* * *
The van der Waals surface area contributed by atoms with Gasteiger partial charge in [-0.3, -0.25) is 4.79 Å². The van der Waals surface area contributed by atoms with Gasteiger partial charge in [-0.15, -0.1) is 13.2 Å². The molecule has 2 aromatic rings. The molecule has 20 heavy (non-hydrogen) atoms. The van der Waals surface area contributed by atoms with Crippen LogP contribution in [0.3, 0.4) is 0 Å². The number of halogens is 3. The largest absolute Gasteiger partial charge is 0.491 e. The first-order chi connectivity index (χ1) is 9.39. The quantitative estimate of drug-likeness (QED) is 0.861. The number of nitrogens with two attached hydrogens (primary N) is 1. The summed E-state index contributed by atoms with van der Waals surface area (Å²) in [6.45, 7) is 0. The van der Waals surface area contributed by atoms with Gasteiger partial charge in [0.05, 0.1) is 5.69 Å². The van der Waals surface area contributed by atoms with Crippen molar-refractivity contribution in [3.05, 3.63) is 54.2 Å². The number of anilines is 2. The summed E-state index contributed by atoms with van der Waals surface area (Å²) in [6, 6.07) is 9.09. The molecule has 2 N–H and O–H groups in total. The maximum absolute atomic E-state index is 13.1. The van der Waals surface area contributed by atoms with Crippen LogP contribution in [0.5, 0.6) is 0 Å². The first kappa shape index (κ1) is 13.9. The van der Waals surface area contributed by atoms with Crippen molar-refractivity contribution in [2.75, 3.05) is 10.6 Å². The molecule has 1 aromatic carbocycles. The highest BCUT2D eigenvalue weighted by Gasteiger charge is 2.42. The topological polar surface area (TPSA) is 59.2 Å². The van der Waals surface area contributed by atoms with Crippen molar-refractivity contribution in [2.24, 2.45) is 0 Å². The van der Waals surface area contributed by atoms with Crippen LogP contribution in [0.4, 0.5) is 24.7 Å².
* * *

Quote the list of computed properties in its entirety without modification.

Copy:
The van der Waals surface area contributed by atoms with Gasteiger partial charge in [-0.3, -0.25) is 4.79 Å². The van der Waals surface area contributed by atoms with Gasteiger partial charge in [-0.15, -0.1) is 13.2 Å². The molecule has 2 aromatic rings. The molecule has 20 heavy (non-hydrogen) atoms. The van der Waals surface area contributed by atoms with Crippen LogP contribution in [0.3, 0.4) is 0 Å². The number of halogens is 3. The largest absolute Gasteiger partial charge is 0.491 e. The first-order chi connectivity index (χ1) is 9.39. The quantitative estimate of drug-likeness (QED) is 0.861. The number of nitrogens with two attached hydrogens (primary N) is 1. The summed E-state index contributed by atoms with van der Waals surface area (Å²) in [6.45, 7) is 0. The van der Waals surface area contributed by atoms with Gasteiger partial charge in [0.05, 0.1) is 5.69 Å². The van der Waals surface area contributed by atoms with Crippen molar-refractivity contribution in [3.05, 3.63) is 54.2 Å². The number of anilines is 2. The summed E-state index contributed by atoms with van der Waals surface area (Å²) in [6, 6.07) is 9.09. The molecule has 2 N–H and O–H groups in total. The maximum absolute atomic E-state index is 13.1. The van der Waals surface area contributed by atoms with Crippen LogP contribution in [0.5, 0.6) is 0 Å². The first kappa shape index (κ1) is 13.9. The van der Waals surface area contributed by atoms with Crippen molar-refractivity contribution in [2.75, 3.05) is 10.6 Å². The molecule has 1 aromatic carbocycles. The highest BCUT2D eigenvalue weighted by Gasteiger charge is 2.42. The topological polar surface area (TPSA) is 59.2 Å². The van der Waals surface area contributed by atoms with Crippen molar-refractivity contribution in [2.24, 2.45) is 0 Å². The van der Waals surface area contributed by atoms with Crippen LogP contribution in [0.4, 0.5) is 24.7 Å².